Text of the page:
Self-driving lifts now a reality in Boston
In June, lift-hailing company Lyft and the Boston-based autonomous driving startup NuTonomy announced a 'strategic R&D partnership' to improve the AV customer experience for our driverless future.
Author: Justin Tejada, The Connected Car
"At Lyft, we imagine a world where car ownership is optional and cities are designed for people instead of cars," Lyft Co-founder and CEO Logan Green said at the time. "Partnering with NuTonomy is an important step towards making this vision a reality. The NuTonomy team is one of the first movers in autonomous vehicle development, and we look forward to working with them to bring their autonomous vehicles to the Lyft network."
Half a year later, we're seeing this high-profile partnership with more clarity. Lyft customers in Boston's Seaport neighborhood now have the opportunity to ride in an autonomous, NuTonomy-branded vehicle.
After ordering a ride through the Lyft app in the standard way, select passengers will be matched with with a 'self-driving NuTonomy ride' instead of a human driver like Boston Red Sox legend David Ortiz.
"Our partnership with Lyft has two goals. First, we want to let members of the public experience driverless vehicles firsthand, so they can better understand the impact this new technology will have on their lives," NuTonomy wrote in a blog post. "Second, based on feedback from pilot participants, NuTonomy's engineers will adapt and improve our system, so that we can deliver an autonomous transportation experience that is extremely safe, efficient, and comfortable."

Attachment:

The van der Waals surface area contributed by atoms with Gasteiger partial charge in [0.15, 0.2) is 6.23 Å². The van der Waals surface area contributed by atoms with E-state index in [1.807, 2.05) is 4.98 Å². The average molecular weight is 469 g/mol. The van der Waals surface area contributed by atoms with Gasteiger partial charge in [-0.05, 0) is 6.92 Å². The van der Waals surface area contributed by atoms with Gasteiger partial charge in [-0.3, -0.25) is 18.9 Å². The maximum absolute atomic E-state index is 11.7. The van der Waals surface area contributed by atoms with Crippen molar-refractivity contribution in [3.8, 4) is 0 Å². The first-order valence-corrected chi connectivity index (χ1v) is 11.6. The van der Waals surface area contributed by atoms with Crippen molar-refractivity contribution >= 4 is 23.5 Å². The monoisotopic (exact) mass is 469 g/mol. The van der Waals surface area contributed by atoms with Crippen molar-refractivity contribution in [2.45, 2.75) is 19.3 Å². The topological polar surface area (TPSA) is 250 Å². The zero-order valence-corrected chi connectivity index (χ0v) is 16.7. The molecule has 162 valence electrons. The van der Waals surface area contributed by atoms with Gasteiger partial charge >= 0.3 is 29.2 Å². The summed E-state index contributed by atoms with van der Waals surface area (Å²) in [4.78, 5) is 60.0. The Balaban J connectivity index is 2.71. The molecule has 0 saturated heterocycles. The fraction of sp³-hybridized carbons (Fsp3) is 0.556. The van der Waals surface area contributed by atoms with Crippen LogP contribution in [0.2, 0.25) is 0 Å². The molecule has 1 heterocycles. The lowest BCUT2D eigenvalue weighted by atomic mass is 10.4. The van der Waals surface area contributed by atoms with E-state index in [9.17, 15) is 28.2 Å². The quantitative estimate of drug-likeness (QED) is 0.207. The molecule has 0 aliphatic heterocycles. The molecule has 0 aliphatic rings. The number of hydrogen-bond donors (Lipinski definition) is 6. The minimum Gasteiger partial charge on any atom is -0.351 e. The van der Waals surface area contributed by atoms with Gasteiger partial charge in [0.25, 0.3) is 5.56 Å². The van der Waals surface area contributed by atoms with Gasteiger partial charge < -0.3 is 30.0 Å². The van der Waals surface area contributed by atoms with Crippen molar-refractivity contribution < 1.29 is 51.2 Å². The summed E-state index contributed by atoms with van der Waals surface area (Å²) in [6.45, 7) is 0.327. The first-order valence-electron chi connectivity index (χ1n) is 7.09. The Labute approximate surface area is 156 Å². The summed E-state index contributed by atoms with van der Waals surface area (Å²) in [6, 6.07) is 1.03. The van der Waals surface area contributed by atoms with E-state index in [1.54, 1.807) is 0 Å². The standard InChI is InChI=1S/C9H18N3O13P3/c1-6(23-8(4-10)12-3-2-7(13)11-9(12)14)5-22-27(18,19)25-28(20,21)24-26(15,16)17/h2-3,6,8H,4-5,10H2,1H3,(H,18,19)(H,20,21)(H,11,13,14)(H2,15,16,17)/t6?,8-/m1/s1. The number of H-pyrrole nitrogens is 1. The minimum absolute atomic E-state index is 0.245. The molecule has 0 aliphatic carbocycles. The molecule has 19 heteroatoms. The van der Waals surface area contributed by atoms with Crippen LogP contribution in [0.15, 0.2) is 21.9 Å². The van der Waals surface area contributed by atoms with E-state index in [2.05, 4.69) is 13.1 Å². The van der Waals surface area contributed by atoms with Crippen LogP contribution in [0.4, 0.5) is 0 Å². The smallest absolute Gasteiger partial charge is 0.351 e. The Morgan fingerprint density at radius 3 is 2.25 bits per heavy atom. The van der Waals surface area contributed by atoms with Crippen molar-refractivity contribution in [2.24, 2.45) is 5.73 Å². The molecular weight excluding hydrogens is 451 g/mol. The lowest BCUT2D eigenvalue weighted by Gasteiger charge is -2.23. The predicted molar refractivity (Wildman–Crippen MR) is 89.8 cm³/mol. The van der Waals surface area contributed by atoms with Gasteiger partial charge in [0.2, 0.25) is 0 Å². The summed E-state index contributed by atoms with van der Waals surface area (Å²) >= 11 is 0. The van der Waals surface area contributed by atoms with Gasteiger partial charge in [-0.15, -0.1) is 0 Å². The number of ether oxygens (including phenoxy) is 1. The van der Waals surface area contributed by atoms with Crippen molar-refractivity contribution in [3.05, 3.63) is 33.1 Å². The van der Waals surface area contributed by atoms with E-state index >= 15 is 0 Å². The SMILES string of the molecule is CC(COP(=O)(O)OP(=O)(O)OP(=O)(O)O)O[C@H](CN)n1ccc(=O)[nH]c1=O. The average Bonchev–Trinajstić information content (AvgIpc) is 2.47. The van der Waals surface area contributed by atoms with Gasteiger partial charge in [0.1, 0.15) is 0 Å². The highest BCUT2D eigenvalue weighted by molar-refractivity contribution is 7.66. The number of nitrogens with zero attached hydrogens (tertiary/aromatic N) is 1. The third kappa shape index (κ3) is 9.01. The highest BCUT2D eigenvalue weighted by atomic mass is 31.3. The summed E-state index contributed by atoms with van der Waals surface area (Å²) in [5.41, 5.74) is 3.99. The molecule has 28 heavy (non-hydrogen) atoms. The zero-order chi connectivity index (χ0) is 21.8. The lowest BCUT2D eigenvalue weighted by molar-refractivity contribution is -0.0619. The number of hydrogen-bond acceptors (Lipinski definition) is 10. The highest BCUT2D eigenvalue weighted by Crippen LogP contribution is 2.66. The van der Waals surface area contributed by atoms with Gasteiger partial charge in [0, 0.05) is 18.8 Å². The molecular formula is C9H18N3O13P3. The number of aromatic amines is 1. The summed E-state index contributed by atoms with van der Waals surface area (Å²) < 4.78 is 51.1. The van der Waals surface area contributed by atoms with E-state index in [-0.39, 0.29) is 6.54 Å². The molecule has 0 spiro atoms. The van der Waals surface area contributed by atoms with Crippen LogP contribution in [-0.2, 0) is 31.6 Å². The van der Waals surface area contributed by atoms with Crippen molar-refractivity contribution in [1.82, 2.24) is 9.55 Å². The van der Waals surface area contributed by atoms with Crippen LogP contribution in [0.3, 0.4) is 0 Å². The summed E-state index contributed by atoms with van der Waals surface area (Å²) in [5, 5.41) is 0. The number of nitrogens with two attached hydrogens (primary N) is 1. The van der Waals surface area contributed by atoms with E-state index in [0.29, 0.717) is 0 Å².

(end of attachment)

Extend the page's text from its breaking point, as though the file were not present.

The second goal is pretty standard.
All product designers use customer feedback to improve future products. But by acknowledging the reservations many people have when it comes to autonomous vehicles, Lyft and NuTonomy are taking an honest approach that could pay big dividends. If users feel as though they're being gently guided into the autonomous future by a caring friend, they are more likely to be receptive to that change than they would be if they were forced into a decision by a heavy-handed bureaucrat.
NuTonomy was founded in 2013 by members of MIT's Mechanical Engineering department, who specialised in developing driverless car technology.
The company began as a consultancy for other AV developers, but soon pivoted to creating its own self-driving software. NuTonomy has an office in Singapore where it operates an autonomous vehicle pilot project.
NuTonomy also has its own AV passenger pilot programme in Boston that started earlier this month independent of Lyft.
In October, Delphi Automotives (now known as Aptiv) bought the startup for $450m.
For Lyft, NuTonomy represents just one of its autonomous vehicle partners. Since the future of ride-hailing is widely believed to involve autonomous vehicles, Lyft has been making numerous efforts to compete in the autonomy space with its primary rival Uber. Lyft has partnered with Drive.ai to offer AV rides in San Francisco, and also has driverless deals in place with Ford and Waymo.
Image credit: The Connected Car